Friday, October 22, 2010

Tips from the Trenches: Older Child Adoption

At Heart to Heart, we place mostly infants and children under age one.  Occasionally we place older children, which is a difficult situation for everyone involved.  It is a highly emotional time with many dynamics involved.

Once the child is home with his new family, real life begins pretty quick. Sometimes traditional parenting methods aren't effective.  Here are some tips that may help your transition.  And as always - if you're living life with the challenges of an older child adoption - give us your input!

  • Be flexible with expectations - of everyone.    One mother tells that once her 3 year old adopted son was in his new home, he did not seem to understand logical consequences.  He was so used to being uncomfortable; cold, hungry, sick, or even hurt, that she had to help him identify what his body was experiencing.   "I had to tell him 'you're cold, let's get your jacket and put it on..." and then help him physically put it on.  She had to give him the words to help him express what he was feeling.
  • Try looking at the world through your child's eyes.  This is always good, in every adoption situation, whether you adopt an older child, or whether you face certain challenges as your child grows and matures and begins to process adoption.  But when you adopt an older child, imagine being taken from what you know (no matter how good or bad), to a new home with people who are strangers.  When you look at life through their eyes, sometimes behaviors make more sense, and we deal differently with situations as we parent.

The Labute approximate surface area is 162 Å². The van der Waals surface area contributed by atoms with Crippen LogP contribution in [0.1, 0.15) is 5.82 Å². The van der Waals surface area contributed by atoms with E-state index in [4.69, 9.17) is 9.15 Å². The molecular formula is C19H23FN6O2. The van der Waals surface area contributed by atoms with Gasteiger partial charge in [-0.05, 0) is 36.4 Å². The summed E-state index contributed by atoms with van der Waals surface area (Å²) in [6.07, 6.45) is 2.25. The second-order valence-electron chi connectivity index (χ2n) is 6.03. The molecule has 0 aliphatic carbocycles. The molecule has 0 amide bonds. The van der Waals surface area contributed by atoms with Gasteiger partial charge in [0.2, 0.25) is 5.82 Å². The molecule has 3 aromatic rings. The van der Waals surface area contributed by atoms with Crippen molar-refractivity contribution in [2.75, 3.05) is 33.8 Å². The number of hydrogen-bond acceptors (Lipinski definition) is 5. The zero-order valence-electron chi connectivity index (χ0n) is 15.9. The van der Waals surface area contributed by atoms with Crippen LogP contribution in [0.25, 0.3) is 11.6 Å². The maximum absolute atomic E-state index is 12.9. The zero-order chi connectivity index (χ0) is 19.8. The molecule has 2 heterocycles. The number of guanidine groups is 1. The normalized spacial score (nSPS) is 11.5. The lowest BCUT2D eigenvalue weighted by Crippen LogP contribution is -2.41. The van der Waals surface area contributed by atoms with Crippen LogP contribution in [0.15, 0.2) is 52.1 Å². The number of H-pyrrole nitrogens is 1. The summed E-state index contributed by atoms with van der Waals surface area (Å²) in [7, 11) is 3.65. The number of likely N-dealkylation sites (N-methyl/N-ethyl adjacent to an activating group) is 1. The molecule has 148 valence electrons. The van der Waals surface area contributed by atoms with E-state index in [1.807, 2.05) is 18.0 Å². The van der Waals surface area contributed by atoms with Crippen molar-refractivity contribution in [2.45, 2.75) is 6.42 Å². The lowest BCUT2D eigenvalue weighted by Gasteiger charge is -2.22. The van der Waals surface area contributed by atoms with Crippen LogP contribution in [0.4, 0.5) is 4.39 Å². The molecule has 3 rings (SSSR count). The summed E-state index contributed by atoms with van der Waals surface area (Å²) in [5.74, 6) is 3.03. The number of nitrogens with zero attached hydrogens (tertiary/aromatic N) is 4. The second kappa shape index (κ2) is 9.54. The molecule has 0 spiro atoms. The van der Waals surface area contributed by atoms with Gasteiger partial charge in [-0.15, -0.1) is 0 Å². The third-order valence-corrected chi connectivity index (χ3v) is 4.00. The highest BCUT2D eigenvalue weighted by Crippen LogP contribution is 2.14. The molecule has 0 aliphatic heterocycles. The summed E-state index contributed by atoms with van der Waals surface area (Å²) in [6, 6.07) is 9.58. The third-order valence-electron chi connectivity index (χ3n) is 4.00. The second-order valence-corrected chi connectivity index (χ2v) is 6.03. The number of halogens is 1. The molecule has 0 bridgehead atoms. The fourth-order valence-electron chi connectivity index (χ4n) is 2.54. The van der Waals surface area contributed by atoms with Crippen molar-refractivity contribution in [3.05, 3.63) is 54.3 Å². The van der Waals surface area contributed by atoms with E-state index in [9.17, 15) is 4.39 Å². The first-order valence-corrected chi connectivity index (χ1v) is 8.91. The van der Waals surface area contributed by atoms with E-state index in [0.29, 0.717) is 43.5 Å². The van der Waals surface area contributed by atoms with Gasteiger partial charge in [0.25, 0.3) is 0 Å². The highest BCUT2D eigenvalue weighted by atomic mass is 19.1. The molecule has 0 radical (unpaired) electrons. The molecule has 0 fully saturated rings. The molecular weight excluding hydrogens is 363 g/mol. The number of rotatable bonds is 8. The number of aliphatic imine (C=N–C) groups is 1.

• Don't sweat the small stuff!  Yes, another good life lesson...but especially with older child adoption.  Pick your battles wisely.  A child who is grieving over the loss of familiar people and surroundings may not respond well when you, as the parent, make an issue over mismatched clothing or brushing teeth.
  • Give your child the childhood he never had.   Immediately meeting the need of a child will not "spoil" a child who never knew the joy of being nurtured in infancy.  It may seem strange for a child who seems larger and competent asking to be carried, or being upset when the request for food isn't met promptly, but you don't have to parent the child now - these first few weeks as a new family -  the way you hope to when he's a teenager.
  • Be patient. Be patient.  Be patient.   It will take some time - maybe a lot of time - for your child to really feel part of this new family.  It takes time for him to accept the adoption.  This doesn't always mean years of disruptive behavior, but it may take a long time for him to be secure that he truly belongs.
These are just a few ideas for you amazing families who adopt older children.  Some great books on the subject include:

Our Own: Adopting and Parenting the Older Child  by Trish Maskew
Attaching in Adoption   by Deborah D. Gray
Parenting Your Adopted Older Child  by Brenda McCreight
Parenting the Hurt Child by Gregory Peck and Regina M. Kupecky

Stay the course, hang in there, and take a break now and then.  Parenting an adopted older child is challenging. But worth it. 

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